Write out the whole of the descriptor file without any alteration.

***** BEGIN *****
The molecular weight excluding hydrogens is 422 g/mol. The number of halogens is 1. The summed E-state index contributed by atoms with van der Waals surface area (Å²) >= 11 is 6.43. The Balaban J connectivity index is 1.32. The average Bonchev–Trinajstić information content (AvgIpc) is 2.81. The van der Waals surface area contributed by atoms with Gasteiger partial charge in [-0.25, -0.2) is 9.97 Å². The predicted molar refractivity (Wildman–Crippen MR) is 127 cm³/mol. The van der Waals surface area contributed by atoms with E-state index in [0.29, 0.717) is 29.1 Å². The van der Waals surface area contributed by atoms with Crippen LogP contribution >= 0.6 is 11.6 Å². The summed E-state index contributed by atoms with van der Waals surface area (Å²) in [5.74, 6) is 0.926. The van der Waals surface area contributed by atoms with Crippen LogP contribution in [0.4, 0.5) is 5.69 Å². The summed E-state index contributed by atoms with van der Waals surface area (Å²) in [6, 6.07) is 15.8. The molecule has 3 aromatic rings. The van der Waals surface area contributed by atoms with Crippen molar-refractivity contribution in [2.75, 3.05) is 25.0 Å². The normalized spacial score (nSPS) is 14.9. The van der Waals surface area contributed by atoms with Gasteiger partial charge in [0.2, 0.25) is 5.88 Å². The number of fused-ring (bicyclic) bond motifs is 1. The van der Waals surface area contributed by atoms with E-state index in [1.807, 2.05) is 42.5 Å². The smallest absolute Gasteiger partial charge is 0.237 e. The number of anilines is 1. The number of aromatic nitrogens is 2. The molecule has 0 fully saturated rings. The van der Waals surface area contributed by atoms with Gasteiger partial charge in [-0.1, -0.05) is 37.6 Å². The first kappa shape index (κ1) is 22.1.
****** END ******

The molecular weight excluding hydrogens is 422 g/mol. The number of halogens is 1. The summed E-state index contributed by atoms with van der Waals surface area (Å²) >= 11 is 6.43. The Balaban J connectivity index is 1.32. The average Bonchev–Trinajstić information content (AvgIpc) is 2.81. The van der Waals surface area contributed by atoms with Gasteiger partial charge in [-0.25, -0.2) is 9.97 Å². The predicted molar refractivity (Wildman–Crippen MR) is 127 cm³/mol. The van der Waals surface area contributed by atoms with E-state index in [0.29, 0.717) is 29.1 Å². The van der Waals surface area contributed by atoms with Crippen LogP contribution >= 0.6 is 11.6 Å². The summed E-state index contributed by atoms with van der Waals surface area (Å²) in [5.74, 6) is 0.926. The van der Waals surface area contributed by atoms with Crippen LogP contribution in [0.4, 0.5) is 5.69 Å². The summed E-state index contributed by atoms with van der Waals surface area (Å²) in [6, 6.07) is 15.8. The molecule has 3 aromatic rings. The van der Waals surface area contributed by atoms with Crippen molar-refractivity contribution in [2.75, 3.05) is 25.0 Å². The normalized spacial score (nSPS) is 14.9. The van der Waals surface area contributed by atoms with Gasteiger partial charge in [0.2, 0.25) is 5.88 Å². The number of fused-ring (bicyclic) bond motifs is 1. The van der Waals surface area contributed by atoms with E-state index in [1.807, 2.05) is 42.5 Å². The smallest absolute Gasteiger partial charge is 0.237 e. The number of anilines is 1. The number of aromatic nitrogens is 2. The molecule has 0 fully saturated rings. The van der Waals surface area contributed by atoms with Gasteiger partial charge in [-0.1, -0.05) is 37.6 Å². The first kappa shape index (κ1) is 22.1.